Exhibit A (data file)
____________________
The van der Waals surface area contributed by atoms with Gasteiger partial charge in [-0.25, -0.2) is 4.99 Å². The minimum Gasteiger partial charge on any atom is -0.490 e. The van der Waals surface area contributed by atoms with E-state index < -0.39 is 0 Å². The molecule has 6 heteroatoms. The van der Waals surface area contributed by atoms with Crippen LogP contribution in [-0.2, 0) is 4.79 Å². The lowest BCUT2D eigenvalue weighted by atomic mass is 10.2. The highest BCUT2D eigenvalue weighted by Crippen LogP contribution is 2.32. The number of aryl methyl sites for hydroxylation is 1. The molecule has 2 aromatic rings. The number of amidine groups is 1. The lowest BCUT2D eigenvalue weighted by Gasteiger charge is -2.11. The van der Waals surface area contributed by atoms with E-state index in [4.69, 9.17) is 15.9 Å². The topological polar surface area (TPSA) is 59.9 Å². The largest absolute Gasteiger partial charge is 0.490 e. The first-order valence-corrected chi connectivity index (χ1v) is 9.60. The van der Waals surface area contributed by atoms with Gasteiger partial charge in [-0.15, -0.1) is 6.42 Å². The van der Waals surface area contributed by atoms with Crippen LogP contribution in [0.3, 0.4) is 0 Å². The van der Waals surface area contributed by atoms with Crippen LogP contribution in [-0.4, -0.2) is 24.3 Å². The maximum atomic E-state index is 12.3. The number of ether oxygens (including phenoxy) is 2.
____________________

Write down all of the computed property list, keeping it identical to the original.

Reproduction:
The van der Waals surface area contributed by atoms with Gasteiger partial charge in [-0.25, -0.2) is 4.99 Å². The minimum Gasteiger partial charge on any atom is -0.490 e. The van der Waals surface area contributed by atoms with E-state index < -0.39 is 0 Å². The molecule has 6 heteroatoms. The van der Waals surface area contributed by atoms with Crippen LogP contribution in [-0.2, 0) is 4.79 Å². The lowest BCUT2D eigenvalue weighted by atomic mass is 10.2. The highest BCUT2D eigenvalue weighted by Crippen LogP contribution is 2.32. The number of aryl methyl sites for hydroxylation is 1. The molecule has 2 aromatic rings. The number of amidine groups is 1. The lowest BCUT2D eigenvalue weighted by Gasteiger charge is -2.11. The van der Waals surface area contributed by atoms with E-state index in [4.69, 9.17) is 15.9 Å². The topological polar surface area (TPSA) is 59.9 Å². The largest absolute Gasteiger partial charge is 0.490 e. The first-order valence-corrected chi connectivity index (χ1v) is 9.60. The van der Waals surface area contributed by atoms with Gasteiger partial charge in [-0.15, -0.1) is 6.42 Å². The van der Waals surface area contributed by atoms with Crippen LogP contribution in [0.3, 0.4) is 0 Å². The van der Waals surface area contributed by atoms with Crippen LogP contribution in [-0.4, -0.2) is 24.3 Å². The maximum atomic E-state index is 12.3. The number of ether oxygens (including phenoxy) is 2.